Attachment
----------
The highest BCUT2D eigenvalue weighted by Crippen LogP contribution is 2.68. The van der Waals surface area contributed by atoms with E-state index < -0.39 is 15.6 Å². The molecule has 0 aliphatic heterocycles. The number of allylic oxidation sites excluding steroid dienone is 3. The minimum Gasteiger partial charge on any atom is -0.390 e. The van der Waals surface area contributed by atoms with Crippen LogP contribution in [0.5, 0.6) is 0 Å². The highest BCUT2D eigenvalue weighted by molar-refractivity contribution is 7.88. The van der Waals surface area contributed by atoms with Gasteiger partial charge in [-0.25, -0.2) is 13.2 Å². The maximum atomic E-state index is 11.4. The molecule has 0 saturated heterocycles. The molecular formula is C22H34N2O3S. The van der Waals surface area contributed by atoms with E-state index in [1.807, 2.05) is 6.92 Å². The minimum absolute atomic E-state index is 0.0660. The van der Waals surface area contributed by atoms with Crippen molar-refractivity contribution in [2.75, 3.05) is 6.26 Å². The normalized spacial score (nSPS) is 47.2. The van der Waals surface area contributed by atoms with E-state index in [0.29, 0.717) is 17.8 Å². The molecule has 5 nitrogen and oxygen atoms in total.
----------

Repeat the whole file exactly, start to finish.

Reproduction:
The highest BCUT2D eigenvalue weighted by Crippen LogP contribution is 2.68. The van der Waals surface area contributed by atoms with E-state index < -0.39 is 15.6 Å². The molecule has 0 aliphatic heterocycles. The number of allylic oxidation sites excluding steroid dienone is 3. The minimum Gasteiger partial charge on any atom is -0.390 e. The van der Waals surface area contributed by atoms with Crippen LogP contribution in [0.5, 0.6) is 0 Å². The highest BCUT2D eigenvalue weighted by molar-refractivity contribution is 7.88. The van der Waals surface area contributed by atoms with Gasteiger partial charge in [-0.25, -0.2) is 13.2 Å². The maximum atomic E-state index is 11.4. The molecule has 0 saturated heterocycles. The molecular formula is C22H34N2O3S. The van der Waals surface area contributed by atoms with E-state index in [1.807, 2.05) is 6.92 Å². The minimum absolute atomic E-state index is 0.0660. The van der Waals surface area contributed by atoms with Crippen molar-refractivity contribution in [2.75, 3.05) is 6.26 Å². The normalized spacial score (nSPS) is 47.2. The van der Waals surface area contributed by atoms with E-state index in [0.29, 0.717) is 17.8 Å². The molecule has 5 nitrogen and oxygen atoms in total.